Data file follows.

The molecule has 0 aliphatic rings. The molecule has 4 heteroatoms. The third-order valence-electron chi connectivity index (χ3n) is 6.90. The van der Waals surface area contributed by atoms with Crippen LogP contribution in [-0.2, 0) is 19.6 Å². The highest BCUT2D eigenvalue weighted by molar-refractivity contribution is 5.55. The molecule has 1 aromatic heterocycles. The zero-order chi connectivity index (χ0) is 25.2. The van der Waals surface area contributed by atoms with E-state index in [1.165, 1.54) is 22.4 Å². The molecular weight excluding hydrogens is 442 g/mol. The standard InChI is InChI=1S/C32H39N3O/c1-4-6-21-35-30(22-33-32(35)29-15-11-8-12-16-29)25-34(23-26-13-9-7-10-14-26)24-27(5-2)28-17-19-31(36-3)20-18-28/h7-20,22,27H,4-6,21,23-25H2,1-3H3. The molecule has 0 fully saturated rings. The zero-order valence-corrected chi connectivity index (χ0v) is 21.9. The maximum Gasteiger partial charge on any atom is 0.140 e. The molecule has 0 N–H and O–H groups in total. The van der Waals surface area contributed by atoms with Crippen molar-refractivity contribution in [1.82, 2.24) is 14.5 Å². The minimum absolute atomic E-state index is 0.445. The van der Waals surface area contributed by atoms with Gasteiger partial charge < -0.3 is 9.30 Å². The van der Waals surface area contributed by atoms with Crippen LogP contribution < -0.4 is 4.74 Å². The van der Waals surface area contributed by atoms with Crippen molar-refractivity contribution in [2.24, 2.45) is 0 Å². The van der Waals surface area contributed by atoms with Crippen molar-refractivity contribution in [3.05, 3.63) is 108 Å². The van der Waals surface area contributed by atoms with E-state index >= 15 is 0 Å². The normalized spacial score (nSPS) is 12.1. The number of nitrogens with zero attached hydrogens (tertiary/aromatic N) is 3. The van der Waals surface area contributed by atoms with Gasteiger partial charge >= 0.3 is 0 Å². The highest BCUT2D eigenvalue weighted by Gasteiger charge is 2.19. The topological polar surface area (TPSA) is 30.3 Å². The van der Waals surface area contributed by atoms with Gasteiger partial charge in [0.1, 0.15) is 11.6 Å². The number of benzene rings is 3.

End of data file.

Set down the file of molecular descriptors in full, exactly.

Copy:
The molecule has 0 aliphatic rings. The molecule has 4 heteroatoms. The third-order valence-electron chi connectivity index (χ3n) is 6.90. The van der Waals surface area contributed by atoms with Crippen LogP contribution in [-0.2, 0) is 19.6 Å². The highest BCUT2D eigenvalue weighted by molar-refractivity contribution is 5.55. The molecule has 1 aromatic heterocycles. The zero-order chi connectivity index (χ0) is 25.2. The van der Waals surface area contributed by atoms with E-state index in [1.165, 1.54) is 22.4 Å². The molecular weight excluding hydrogens is 442 g/mol. The standard InChI is InChI=1S/C32H39N3O/c1-4-6-21-35-30(22-33-32(35)29-15-11-8-12-16-29)25-34(23-26-13-9-7-10-14-26)24-27(5-2)28-17-19-31(36-3)20-18-28/h7-20,22,27H,4-6,21,23-25H2,1-3H3. The molecule has 0 fully saturated rings. The zero-order valence-corrected chi connectivity index (χ0v) is 21.9. The maximum Gasteiger partial charge on any atom is 0.140 e. The molecule has 0 N–H and O–H groups in total. The van der Waals surface area contributed by atoms with Crippen molar-refractivity contribution in [1.82, 2.24) is 14.5 Å². The minimum absolute atomic E-state index is 0.445. The van der Waals surface area contributed by atoms with Gasteiger partial charge < -0.3 is 9.30 Å². The van der Waals surface area contributed by atoms with Crippen LogP contribution < -0.4 is 4.74 Å². The van der Waals surface area contributed by atoms with Crippen molar-refractivity contribution in [2.24, 2.45) is 0 Å². The van der Waals surface area contributed by atoms with Crippen molar-refractivity contribution in [3.05, 3.63) is 108 Å². The van der Waals surface area contributed by atoms with E-state index >= 15 is 0 Å². The normalized spacial score (nSPS) is 12.1. The number of nitrogens with zero attached hydrogens (tertiary/aromatic N) is 3. The van der Waals surface area contributed by atoms with Gasteiger partial charge >= 0.3 is 0 Å². The highest BCUT2D eigenvalue weighted by Gasteiger charge is 2.19. The topological polar surface area (TPSA) is 30.3 Å². The van der Waals surface area contributed by atoms with Gasteiger partial charge in [0.1, 0.15) is 11.6 Å². The number of benzene rings is 3.